Age will capture the greatest proportion of adults with prediabetes and diabetes
Focus on age, not weight, to capture the greatest number of people in all racial and ethnic groups with prediabetes and diabetes, reports a new Northwestern Medicine study published in the American Journal of Preventive Medicine.
Screening all adults aged 35 to 70 years, regardless of weight, identifies the greatest proportion of adults with prediabetes and diabetes in the U.S. This approach will also maximize the ability to diagnose prediabetes and diabetes across all racial and ethnic groups, Northwestern investigators found.
“All major racial and ethnic minority groups develop diabetes at lower weights than white adults, and it’s most pronounced for Asian Americans,” said lead investigator Matthew O’Brien, MD, associate professor of Medicine in the Division of General Internal Medicine and a Northwestern Medicine physician.
“It might sound counterintuitive because we think of being overweight or obese as the primary cause of diabetes,” O’Brien said.
The U.S. Preventive Services Task Force (USPSTF) currently recommends screening only individuals 35 to 70 who are overweight or obese.
“But if we make decisions about diabetes testing based on weight, we will miss some people from racial and ethnic minority groups who are developing prediabetes and diabetes at lower weights,” O’Brien said.
Diagnosing diabetes in adults from racial and ethnic minority groups is often delayed when compared with white adults. A delayed diagnosis means the disease is harder to control, and individuals are more likely to develop diabetes complications in the heart, eyes and kidneys, while also having a higher risk of dying.
“Diabetes is a condition in which unacceptable racial and ethnic disparities persist,” O’Brien said. “That’s why we need a screening approach that maximizes equity. If we can find everyone earlier, it helps us reduce these disparities and the bad outcomes that follow.”
Approximately half of U.S. adults have Type 2 diabetes or prediabetes, representing a major public health concern. Overall, 81 percent of adults with prediabetes are not aware of having the condition, and 23 percent of diabetes cases remain undiagnosed. Up to 70 percent of adults with prediabetes will eventually develop diabetes.
Asian American adults with prediabetes, diabetes are the most likely to be missed
Asian American adults often develop diabetes and prediabetes at a normal weight. As a result, they are the most likely racial group to be missed in the recent 2021 guidelines for prediabetes and diabetes screening, reports the new study. An estimated 6 million Asian Americans have prediabetes or undiagnosed diabetes, according to the new study.
This is the first study to examine the health-equity implications of the current screening recommendations. Northwestern investigators examined the clinical performance of the 2021 USPSTF prediabetes and diabetes screening recommendation, as well as alternate age and Body Mass Index (BMI) cutoffs. The performance was assessed in the entire U.S. adult population, and separately by race and ethnicity.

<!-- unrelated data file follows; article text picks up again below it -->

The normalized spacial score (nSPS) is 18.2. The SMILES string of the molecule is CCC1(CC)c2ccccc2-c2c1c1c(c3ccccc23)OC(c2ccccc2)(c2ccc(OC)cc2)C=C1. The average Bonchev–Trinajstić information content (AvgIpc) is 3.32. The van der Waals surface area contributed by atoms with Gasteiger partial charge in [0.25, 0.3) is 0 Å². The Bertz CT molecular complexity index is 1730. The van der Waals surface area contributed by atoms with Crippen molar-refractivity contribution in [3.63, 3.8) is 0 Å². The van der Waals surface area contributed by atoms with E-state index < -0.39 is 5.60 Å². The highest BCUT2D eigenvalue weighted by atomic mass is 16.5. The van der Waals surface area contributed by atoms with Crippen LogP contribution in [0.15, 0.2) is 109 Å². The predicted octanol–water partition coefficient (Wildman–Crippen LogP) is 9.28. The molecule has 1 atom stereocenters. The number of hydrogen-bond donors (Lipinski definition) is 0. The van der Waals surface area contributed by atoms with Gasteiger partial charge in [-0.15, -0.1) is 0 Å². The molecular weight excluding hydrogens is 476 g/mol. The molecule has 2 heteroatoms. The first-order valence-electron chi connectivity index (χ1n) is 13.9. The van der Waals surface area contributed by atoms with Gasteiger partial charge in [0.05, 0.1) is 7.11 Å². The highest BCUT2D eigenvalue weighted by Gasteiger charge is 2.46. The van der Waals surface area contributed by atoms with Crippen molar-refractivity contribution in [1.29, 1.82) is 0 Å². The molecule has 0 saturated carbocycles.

The Task Force also suggested that clinicians consider earlier screening in racial and ethnic groups with high diabetes risk at younger ages or lower BMI. However, these alternatives were not formally included in their recommendation. The current study evaluated several options for earlier screening, which provides evidence that can inform future changes to the Task Force’s guideline.
“It’s imperative that we identify a screening approach that is equitable across the entire U.S. population,” O’Brien said. “Our findings illustrate that screening all adults aged 35 to 70 years, regardless of weight or body mass index, performs equitably across all racial and ethnic groups.”
Many studies have found that only half of eligible adults, or fewer, are tested for prediabetes and diabetes.
Making screening decisions based on age alone is also simpler for clinicians to implement, which may result in greater uptake of this screening approach, O’Brien said.
“There are many ways to nudge patients and providers to complete this testing, which should be the focus of future research.”
This epidemiologic study was conducted in collaboration with researchers from the U.S. Centers for Disease Control and Prevention and Emory University using nationally representative data from the National Health and Nutrition Examination Surveys.
Other Northwestern authors include Stacy Bailey, PhD, MPH, associate professor of Medicine in the Division of General Internal Medicine; Sadiya Khan, MD, MSc, assistant professor of Medicine in the Division of Cardiology; and Ronald Ackermann, MD, MPH, senior associate dean for public health, director of the Institute for Public Health and Medicine, and the James Roscoe Miller Professor of Medicine.